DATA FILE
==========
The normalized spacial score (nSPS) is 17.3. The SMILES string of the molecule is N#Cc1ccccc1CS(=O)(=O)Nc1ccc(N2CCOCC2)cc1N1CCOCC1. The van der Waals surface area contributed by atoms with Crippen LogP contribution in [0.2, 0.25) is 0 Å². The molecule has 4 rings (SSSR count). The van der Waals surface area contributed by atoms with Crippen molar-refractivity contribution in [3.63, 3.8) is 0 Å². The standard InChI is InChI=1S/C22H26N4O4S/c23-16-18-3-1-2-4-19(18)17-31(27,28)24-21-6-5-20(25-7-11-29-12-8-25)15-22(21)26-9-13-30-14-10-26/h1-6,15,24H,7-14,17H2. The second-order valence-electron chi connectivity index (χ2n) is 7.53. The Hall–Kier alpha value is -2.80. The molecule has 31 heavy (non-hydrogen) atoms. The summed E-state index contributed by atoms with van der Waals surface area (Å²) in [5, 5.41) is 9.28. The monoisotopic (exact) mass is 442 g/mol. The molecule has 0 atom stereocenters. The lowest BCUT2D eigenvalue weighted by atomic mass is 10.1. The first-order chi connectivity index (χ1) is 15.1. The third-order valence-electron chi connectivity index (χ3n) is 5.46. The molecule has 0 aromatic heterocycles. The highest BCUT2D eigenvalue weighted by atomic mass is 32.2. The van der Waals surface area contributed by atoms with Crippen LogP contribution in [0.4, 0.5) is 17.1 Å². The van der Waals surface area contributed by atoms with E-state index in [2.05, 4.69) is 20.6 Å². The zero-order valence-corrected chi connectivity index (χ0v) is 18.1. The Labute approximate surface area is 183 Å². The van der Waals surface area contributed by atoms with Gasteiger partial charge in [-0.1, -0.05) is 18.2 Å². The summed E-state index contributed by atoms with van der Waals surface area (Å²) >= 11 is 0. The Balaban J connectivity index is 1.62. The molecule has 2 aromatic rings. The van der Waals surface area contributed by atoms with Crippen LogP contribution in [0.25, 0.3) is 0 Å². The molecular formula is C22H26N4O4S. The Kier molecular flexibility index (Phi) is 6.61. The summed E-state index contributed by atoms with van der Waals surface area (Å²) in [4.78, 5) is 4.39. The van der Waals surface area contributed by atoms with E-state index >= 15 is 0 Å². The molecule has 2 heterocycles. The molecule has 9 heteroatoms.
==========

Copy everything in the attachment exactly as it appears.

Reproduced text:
The normalized spacial score (nSPS) is 17.3. The SMILES string of the molecule is N#Cc1ccccc1CS(=O)(=O)Nc1ccc(N2CCOCC2)cc1N1CCOCC1. The van der Waals surface area contributed by atoms with Crippen LogP contribution in [0.2, 0.25) is 0 Å². The molecule has 4 rings (SSSR count). The van der Waals surface area contributed by atoms with Crippen molar-refractivity contribution in [3.63, 3.8) is 0 Å². The standard InChI is InChI=1S/C22H26N4O4S/c23-16-18-3-1-2-4-19(18)17-31(27,28)24-21-6-5-20(25-7-11-29-12-8-25)15-22(21)26-9-13-30-14-10-26/h1-6,15,24H,7-14,17H2. The second-order valence-electron chi connectivity index (χ2n) is 7.53. The Hall–Kier alpha value is -2.80. The molecule has 31 heavy (non-hydrogen) atoms. The summed E-state index contributed by atoms with van der Waals surface area (Å²) in [5, 5.41) is 9.28. The monoisotopic (exact) mass is 442 g/mol. The molecule has 0 atom stereocenters. The lowest BCUT2D eigenvalue weighted by atomic mass is 10.1. The first-order chi connectivity index (χ1) is 15.1. The third-order valence-electron chi connectivity index (χ3n) is 5.46. The molecule has 0 aromatic heterocycles. The highest BCUT2D eigenvalue weighted by atomic mass is 32.2. The van der Waals surface area contributed by atoms with Crippen LogP contribution in [0.4, 0.5) is 17.1 Å². The van der Waals surface area contributed by atoms with E-state index in [2.05, 4.69) is 20.6 Å². The zero-order valence-corrected chi connectivity index (χ0v) is 18.1. The Labute approximate surface area is 183 Å². The van der Waals surface area contributed by atoms with Gasteiger partial charge in [-0.1, -0.05) is 18.2 Å². The summed E-state index contributed by atoms with van der Waals surface area (Å²) >= 11 is 0. The Balaban J connectivity index is 1.62. The molecule has 2 aromatic rings. The van der Waals surface area contributed by atoms with Crippen LogP contribution in [0.25, 0.3) is 0 Å². The molecular formula is C22H26N4O4S. The Kier molecular flexibility index (Phi) is 6.61. The summed E-state index contributed by atoms with van der Waals surface area (Å²) in [4.78, 5) is 4.39. The van der Waals surface area contributed by atoms with E-state index >= 15 is 0 Å². The molecule has 2 heterocycles. The molecule has 9 heteroatoms.